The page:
12 January, 2014

The best books I read in 2013

Cleaning out consumed books on my Kindle this morning, I got inspired to share which of the books I read in 2013 that I enjoyed the most and would recommend to others. It's a mixed bag of novels, business books and various non-fiction.
  • Hotel on the Corner of Bitter and Sweet by Jamie Ford
    My favourite novel of the year explores what happened to Japanese Americans on the west coast of the US during World War II. It is a historically accurate book providing a fascinating window into life in Seattle in the 40s.
  • Among Muslims: Meetings at the Frontiers of Pakistan by Kathleen Jamie
    I love travelling and I love reading the accounts of other people emerging themselves in other cultures. My wife and I went to Pakistan in July and out of the 60+ countries I have spent time in, Pakistan is probably the most friendly and hospitable place I've ever visited. Unfortunately, not many travel there, but Kathleen Jamie did and she's written a beautiful book about her experiences.
  • K2:Life and Death on the World's Most Dangerous Mountain by Ed Viesturs
    It's hard to beat the combination of adventure and drama that you find in mountaineering books and I'm a sucker to those books. One of the best I read last year is Ed Viesturs' narrative of the climbing history of K2. The fact that I was trekking into K2 base camp in Pakistan while I read the book only enhanced the reading experience.
  • Breaking Trail: A Climbing Life by Arlene Blum
    Mountaineering used to be a heavily male dominated sport. Back in the 1970s, Arlene Blum was determined to change that and led the first teams of women to successful summits of great mountains like Denali and Annapurna.
  • Fall of Giants and Winter of the World by Ken Follett
    These are the first two books of a historic trilogy which follows five interrelated families move through the 20th century. It's a very captivating way of learning about all the events that led to the world wars and the impact those had on people in various layers of society. Warning: These are big books! Although these days you don't realise until after several hours of reading and the progress bar hasn't moved much.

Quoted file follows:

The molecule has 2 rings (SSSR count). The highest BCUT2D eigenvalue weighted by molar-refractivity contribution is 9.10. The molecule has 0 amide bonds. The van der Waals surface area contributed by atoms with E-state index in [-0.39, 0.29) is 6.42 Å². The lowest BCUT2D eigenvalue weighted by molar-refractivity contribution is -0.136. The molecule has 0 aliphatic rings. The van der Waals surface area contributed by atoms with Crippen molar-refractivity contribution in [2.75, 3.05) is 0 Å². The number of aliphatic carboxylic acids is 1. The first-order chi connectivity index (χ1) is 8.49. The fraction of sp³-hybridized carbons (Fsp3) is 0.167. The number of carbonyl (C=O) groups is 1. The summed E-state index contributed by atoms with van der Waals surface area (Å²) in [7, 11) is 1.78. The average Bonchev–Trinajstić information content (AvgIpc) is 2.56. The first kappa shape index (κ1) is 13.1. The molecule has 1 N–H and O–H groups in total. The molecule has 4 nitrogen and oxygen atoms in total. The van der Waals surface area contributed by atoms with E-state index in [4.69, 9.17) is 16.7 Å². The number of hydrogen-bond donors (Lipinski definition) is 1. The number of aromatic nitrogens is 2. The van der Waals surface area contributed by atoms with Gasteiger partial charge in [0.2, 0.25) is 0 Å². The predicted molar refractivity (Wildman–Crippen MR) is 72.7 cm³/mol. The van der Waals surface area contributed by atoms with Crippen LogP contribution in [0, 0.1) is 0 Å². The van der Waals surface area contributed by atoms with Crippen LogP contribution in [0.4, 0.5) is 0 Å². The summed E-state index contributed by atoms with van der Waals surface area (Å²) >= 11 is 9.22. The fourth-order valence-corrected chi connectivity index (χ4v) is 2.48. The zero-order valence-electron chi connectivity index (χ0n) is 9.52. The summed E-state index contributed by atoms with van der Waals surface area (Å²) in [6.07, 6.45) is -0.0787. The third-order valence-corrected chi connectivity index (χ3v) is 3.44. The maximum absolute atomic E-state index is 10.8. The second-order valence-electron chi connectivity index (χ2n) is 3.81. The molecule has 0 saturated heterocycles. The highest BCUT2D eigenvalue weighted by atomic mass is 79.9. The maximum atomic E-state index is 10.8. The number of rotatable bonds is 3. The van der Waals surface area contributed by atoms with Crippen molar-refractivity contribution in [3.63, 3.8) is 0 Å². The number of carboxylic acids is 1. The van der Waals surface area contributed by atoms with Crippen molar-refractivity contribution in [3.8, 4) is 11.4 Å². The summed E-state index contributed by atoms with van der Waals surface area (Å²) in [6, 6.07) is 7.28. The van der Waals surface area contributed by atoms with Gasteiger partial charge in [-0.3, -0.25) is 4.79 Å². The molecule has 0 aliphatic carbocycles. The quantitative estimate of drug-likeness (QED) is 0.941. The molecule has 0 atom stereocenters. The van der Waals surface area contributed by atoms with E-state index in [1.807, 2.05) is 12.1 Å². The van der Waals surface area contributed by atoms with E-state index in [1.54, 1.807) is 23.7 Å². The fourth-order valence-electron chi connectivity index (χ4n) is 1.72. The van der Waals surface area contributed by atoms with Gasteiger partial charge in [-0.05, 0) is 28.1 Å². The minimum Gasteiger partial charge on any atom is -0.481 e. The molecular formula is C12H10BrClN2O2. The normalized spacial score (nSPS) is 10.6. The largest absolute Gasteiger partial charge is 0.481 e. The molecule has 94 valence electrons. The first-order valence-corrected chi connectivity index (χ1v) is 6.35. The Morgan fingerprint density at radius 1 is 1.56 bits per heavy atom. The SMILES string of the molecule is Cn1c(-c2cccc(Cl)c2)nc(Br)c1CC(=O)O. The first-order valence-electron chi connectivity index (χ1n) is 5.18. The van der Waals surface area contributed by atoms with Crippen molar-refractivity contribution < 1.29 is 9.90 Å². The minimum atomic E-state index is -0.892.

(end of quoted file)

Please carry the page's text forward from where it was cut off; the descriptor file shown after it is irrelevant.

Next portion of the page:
• Drive The Surprising Truth About What Motivated Us by Daniel Pink
    When it comes to motivating people in the workplace, there is a mismatch between what science knows and what business does. Read this to understand why great companies should give their employees autonomy, mastery and purpose. I read this as part of a Friday book discussion group at work and I am grateful that I work for a company that sees this book as a blueprint for people management.
  • Whole Earth Discipline: Why Dense Cities, Nuclear Power, Transgenic Crops, Restored Wildlands, and Geoengineering Are Necessary by Stewart Brand
    What does it really take to ensure a sustainable future for humanity? You may find some of these ideas controversial, but this is an eye-opening book written by a green activist turned realist.
  • 1491: New Revelations of the Americas Before Columbus by Charles Mann
    In short, new archeological evidence suggests that the pre-Columbian Indians were not sparse, primitive or living in a pristine wilderness. Populations were some of the largest on the planet, very sophisticated and they actively engineered the environment around them. Some great lessons on sustainable geoengineering.
  • Presentation Secrets by Alexei Kapterev
    If you do a lot of presentations, it's always good to get a few tips for improvements. This book is great because it's written by a guy who by his own admission used to be a lousy presenter. It contains some very pragmatic guidelines for story telling, building attractive slides and delivering with a passion.
  • I Am The Secret Footballer: Lifting the Lid on the Beautiful Game by Anonymous
    For a lifelong football fan (football with your feet that is), this is a rare insight into the "glamorous" life of a professional footballer. Written by a current player at the highest level, whose identity remains a mystery, this is an honest and fearless account of what goes on behind the scenes in the world of professional football.
  • Blink: The Power of Thinking Without Thinking by Malcolm Gladwell
    Considering this book in the context of "Big Data" will give you some interesting perspectives on the future...

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